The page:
By Sean McNally, Senior Reporter
This story appears in the Feb. 2 print edition of Transport Topics. Click here to subscribe today.
WASHINGTON — Billionaire oil executive T. Boone Pickens told a group of mayors he still hopes the federal government will allocate $28 billion for natural gas-powered heavy-duty trucks as a “bridge” to future technologies.
Pickens, co-founder of Clean Energy Fuels Corp., which operates a chain of natural gas fueling stations in the United States and Canada, spoke Jan. 19 to the U.S. Conference of Mayors here.
He pointed to what he called “the southern California model” involving trash trucks as a way to use domestic natural gas to reduce the use of foreign oil.
“One diesel trash truck taken off the streets will replace the equivalent of 325 cars” in terms of oil consumption, Pickens said, adding that more than half of the trash trucks in southern California “have gone to natural gas.”
Pickens said he wants to use 350,000 of the nation’s “6.5 million 18-wheelers” to demonstrate how natural gas can be used for heavy-duty trucks.
Pickens said under his plan, fleets could get $75,000 per truck to purchase 350,000 natural gas-powered rigs.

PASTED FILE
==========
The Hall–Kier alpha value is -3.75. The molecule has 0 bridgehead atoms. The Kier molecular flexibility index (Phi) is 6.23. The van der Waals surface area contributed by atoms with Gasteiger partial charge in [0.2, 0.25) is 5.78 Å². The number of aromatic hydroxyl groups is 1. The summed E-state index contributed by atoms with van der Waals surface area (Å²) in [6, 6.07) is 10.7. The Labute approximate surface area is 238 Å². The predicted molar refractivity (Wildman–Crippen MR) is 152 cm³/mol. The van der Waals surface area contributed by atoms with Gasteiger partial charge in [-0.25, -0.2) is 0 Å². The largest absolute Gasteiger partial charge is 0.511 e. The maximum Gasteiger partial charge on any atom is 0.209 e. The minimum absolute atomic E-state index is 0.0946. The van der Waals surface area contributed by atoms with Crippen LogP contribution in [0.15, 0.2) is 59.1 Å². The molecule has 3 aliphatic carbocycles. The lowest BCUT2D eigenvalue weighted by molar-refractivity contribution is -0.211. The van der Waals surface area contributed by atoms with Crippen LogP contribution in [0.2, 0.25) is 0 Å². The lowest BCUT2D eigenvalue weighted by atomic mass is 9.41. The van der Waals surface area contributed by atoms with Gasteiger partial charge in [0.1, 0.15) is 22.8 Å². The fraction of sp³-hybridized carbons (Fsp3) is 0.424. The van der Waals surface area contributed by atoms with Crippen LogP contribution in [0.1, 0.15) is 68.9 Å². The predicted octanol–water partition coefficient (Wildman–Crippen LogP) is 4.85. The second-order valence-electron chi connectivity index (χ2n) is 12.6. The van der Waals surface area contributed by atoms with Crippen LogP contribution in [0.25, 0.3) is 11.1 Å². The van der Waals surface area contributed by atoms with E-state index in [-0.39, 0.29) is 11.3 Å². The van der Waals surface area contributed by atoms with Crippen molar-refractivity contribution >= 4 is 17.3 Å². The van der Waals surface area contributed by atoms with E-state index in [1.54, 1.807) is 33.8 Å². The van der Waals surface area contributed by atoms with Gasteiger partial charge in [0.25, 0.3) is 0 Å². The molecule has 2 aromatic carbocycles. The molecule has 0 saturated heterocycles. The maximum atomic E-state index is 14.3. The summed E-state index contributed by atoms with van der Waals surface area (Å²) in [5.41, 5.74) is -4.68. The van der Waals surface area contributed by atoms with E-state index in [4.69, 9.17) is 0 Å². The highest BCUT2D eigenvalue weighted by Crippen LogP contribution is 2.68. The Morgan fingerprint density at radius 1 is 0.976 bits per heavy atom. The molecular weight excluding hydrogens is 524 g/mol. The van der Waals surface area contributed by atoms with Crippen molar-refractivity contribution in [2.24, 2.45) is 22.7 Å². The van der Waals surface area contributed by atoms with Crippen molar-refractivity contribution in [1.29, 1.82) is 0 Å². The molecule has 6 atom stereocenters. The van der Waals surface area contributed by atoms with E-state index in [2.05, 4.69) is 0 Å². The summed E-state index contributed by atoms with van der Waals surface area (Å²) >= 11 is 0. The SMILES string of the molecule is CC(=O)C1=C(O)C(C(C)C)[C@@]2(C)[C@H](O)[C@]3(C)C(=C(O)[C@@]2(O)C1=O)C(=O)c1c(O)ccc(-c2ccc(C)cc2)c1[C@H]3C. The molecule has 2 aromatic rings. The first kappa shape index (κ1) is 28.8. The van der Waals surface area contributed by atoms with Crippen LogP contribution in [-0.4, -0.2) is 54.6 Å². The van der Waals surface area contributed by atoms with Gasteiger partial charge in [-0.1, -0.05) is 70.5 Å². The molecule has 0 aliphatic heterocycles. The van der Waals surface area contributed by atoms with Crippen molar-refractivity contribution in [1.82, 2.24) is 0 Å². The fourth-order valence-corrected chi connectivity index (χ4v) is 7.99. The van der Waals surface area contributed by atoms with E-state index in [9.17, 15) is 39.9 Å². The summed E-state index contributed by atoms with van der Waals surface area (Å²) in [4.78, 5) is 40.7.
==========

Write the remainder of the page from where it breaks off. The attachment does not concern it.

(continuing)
That funding, he said, should go toward vehicle incentives, not into developing a distribution network, saying “the infrastructure will develop around the trucks.”
Pickens also warned that it would be impossible to go straight from diesel engines to using more radical technologies, such as hybrids or electric batteries for heavy-duty vehicles.
“I want to see the light-duty vehicles go to battery,” he said, but “a battery won’t move an 18-wheeler.”
Pickens said when he informed President Obama and Republican candidate Sen. John McCain
(R-Ariz.) of that fact last year, “both had the same reaction ‘It won’t?’ ”
Natural gas, Pickens said, then is a bridge to future technologies and “we have to get across the bridge and to the next generation of fuel.”
Shifting to natural gas for transportation, as well as other elements of his plan, “creates jobs but it also will reduce dependence on foreign oil,” by as much as 50% in 10 years.
Several fleets have begun using small numbers of natural gas vehicles in regional operations.
In December, Daimler Trucks North America delivered more than 200 trucks powered by liquefied natural gas to intermodal carrier California Cartage Co. and to the Port of Long Beach.
Last February, Wal-Mart Stores began using four LNG trucks as part of its fleet in southern California.